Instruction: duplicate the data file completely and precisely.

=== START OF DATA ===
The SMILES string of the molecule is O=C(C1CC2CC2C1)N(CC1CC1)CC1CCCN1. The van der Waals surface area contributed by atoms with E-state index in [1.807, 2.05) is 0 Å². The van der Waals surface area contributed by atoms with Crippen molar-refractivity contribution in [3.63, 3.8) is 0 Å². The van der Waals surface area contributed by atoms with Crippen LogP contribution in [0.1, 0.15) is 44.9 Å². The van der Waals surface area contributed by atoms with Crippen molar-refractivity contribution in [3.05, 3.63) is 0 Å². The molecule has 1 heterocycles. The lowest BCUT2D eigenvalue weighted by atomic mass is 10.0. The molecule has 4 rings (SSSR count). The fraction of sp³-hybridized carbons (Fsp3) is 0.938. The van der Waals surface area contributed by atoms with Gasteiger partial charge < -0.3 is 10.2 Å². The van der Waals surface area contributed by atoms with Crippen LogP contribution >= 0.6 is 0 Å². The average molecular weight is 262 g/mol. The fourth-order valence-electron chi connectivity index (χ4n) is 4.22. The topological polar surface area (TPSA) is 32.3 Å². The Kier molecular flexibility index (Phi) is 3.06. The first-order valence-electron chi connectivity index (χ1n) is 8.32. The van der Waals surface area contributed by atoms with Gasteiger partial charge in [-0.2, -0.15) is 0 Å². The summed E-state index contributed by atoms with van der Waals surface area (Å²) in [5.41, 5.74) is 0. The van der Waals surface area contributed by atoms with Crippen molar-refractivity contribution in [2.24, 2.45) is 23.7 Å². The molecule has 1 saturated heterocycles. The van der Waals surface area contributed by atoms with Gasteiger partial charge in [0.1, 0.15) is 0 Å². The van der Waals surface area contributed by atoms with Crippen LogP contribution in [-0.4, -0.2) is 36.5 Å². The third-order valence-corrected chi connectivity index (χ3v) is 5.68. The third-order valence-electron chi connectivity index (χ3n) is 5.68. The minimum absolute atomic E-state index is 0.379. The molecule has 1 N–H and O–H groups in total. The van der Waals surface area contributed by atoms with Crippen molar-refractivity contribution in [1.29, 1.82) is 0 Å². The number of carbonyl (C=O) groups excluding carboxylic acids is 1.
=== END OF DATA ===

The SMILES string of the molecule is O=C(C1CC2CC2C1)N(CC1CC1)CC1CCCN1. The van der Waals surface area contributed by atoms with E-state index in [1.807, 2.05) is 0 Å². The van der Waals surface area contributed by atoms with Crippen molar-refractivity contribution in [3.63, 3.8) is 0 Å². The van der Waals surface area contributed by atoms with Crippen LogP contribution in [0.1, 0.15) is 44.9 Å². The van der Waals surface area contributed by atoms with Crippen molar-refractivity contribution in [3.05, 3.63) is 0 Å². The molecule has 1 heterocycles. The lowest BCUT2D eigenvalue weighted by atomic mass is 10.0. The molecule has 4 rings (SSSR count). The fraction of sp³-hybridized carbons (Fsp3) is 0.938. The van der Waals surface area contributed by atoms with Gasteiger partial charge < -0.3 is 10.2 Å². The van der Waals surface area contributed by atoms with Crippen LogP contribution >= 0.6 is 0 Å². The average molecular weight is 262 g/mol. The fourth-order valence-electron chi connectivity index (χ4n) is 4.22. The topological polar surface area (TPSA) is 32.3 Å². The Kier molecular flexibility index (Phi) is 3.06. The first-order valence-electron chi connectivity index (χ1n) is 8.32. The van der Waals surface area contributed by atoms with Gasteiger partial charge in [-0.2, -0.15) is 0 Å². The summed E-state index contributed by atoms with van der Waals surface area (Å²) in [5.41, 5.74) is 0. The van der Waals surface area contributed by atoms with Crippen molar-refractivity contribution in [2.24, 2.45) is 23.7 Å². The molecule has 1 saturated heterocycles. The van der Waals surface area contributed by atoms with Gasteiger partial charge in [0.1, 0.15) is 0 Å². The van der Waals surface area contributed by atoms with Crippen LogP contribution in [-0.4, -0.2) is 36.5 Å². The third-order valence-corrected chi connectivity index (χ3v) is 5.68. The third-order valence-electron chi connectivity index (χ3n) is 5.68. The minimum absolute atomic E-state index is 0.379. The molecule has 1 N–H and O–H groups in total. The van der Waals surface area contributed by atoms with Crippen molar-refractivity contribution in [1.29, 1.82) is 0 Å². The number of carbonyl (C=O) groups excluding carboxylic acids is 1.